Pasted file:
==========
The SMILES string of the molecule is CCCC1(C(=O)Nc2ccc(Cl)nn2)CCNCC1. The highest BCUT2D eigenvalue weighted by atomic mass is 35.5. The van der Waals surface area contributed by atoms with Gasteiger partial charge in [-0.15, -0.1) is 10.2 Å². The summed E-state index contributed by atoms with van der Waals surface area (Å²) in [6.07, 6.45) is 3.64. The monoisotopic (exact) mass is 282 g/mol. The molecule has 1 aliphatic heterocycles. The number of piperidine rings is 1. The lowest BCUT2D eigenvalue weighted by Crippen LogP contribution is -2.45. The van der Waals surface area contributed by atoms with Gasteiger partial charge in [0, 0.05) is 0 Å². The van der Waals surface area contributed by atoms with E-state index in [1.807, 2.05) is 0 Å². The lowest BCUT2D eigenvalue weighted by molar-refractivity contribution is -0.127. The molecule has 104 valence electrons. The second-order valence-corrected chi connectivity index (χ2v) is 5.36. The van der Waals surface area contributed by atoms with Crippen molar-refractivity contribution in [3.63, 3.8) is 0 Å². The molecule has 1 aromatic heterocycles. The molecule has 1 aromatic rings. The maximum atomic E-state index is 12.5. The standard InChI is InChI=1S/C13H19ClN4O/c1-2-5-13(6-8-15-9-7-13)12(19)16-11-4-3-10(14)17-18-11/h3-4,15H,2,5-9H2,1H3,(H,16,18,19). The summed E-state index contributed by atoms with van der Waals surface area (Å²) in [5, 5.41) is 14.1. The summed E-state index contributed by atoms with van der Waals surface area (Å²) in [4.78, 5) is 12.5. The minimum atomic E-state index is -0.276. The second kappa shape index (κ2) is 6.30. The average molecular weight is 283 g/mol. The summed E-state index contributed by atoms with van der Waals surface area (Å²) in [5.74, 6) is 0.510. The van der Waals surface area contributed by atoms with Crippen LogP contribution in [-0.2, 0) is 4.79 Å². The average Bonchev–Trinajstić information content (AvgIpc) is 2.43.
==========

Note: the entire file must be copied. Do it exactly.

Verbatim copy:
The SMILES string of the molecule is CCCC1(C(=O)Nc2ccc(Cl)nn2)CCNCC1. The highest BCUT2D eigenvalue weighted by atomic mass is 35.5. The van der Waals surface area contributed by atoms with Gasteiger partial charge in [-0.15, -0.1) is 10.2 Å². The summed E-state index contributed by atoms with van der Waals surface area (Å²) in [6.07, 6.45) is 3.64. The monoisotopic (exact) mass is 282 g/mol. The molecule has 1 aliphatic heterocycles. The number of piperidine rings is 1. The lowest BCUT2D eigenvalue weighted by Crippen LogP contribution is -2.45. The van der Waals surface area contributed by atoms with Gasteiger partial charge in [0, 0.05) is 0 Å². The van der Waals surface area contributed by atoms with E-state index in [1.807, 2.05) is 0 Å². The lowest BCUT2D eigenvalue weighted by molar-refractivity contribution is -0.127. The molecule has 104 valence electrons. The second-order valence-corrected chi connectivity index (χ2v) is 5.36. The van der Waals surface area contributed by atoms with Crippen molar-refractivity contribution in [3.63, 3.8) is 0 Å². The molecule has 1 aromatic heterocycles. The molecule has 1 aromatic rings. The maximum atomic E-state index is 12.5. The standard InChI is InChI=1S/C13H19ClN4O/c1-2-5-13(6-8-15-9-7-13)12(19)16-11-4-3-10(14)17-18-11/h3-4,15H,2,5-9H2,1H3,(H,16,18,19). The summed E-state index contributed by atoms with van der Waals surface area (Å²) in [5, 5.41) is 14.1. The summed E-state index contributed by atoms with van der Waals surface area (Å²) in [4.78, 5) is 12.5. The minimum atomic E-state index is -0.276. The second kappa shape index (κ2) is 6.30. The average molecular weight is 283 g/mol. The summed E-state index contributed by atoms with van der Waals surface area (Å²) in [5.74, 6) is 0.510. The van der Waals surface area contributed by atoms with Crippen LogP contribution in [-0.2, 0) is 4.79 Å². The average Bonchev–Trinajstić information content (AvgIpc) is 2.43.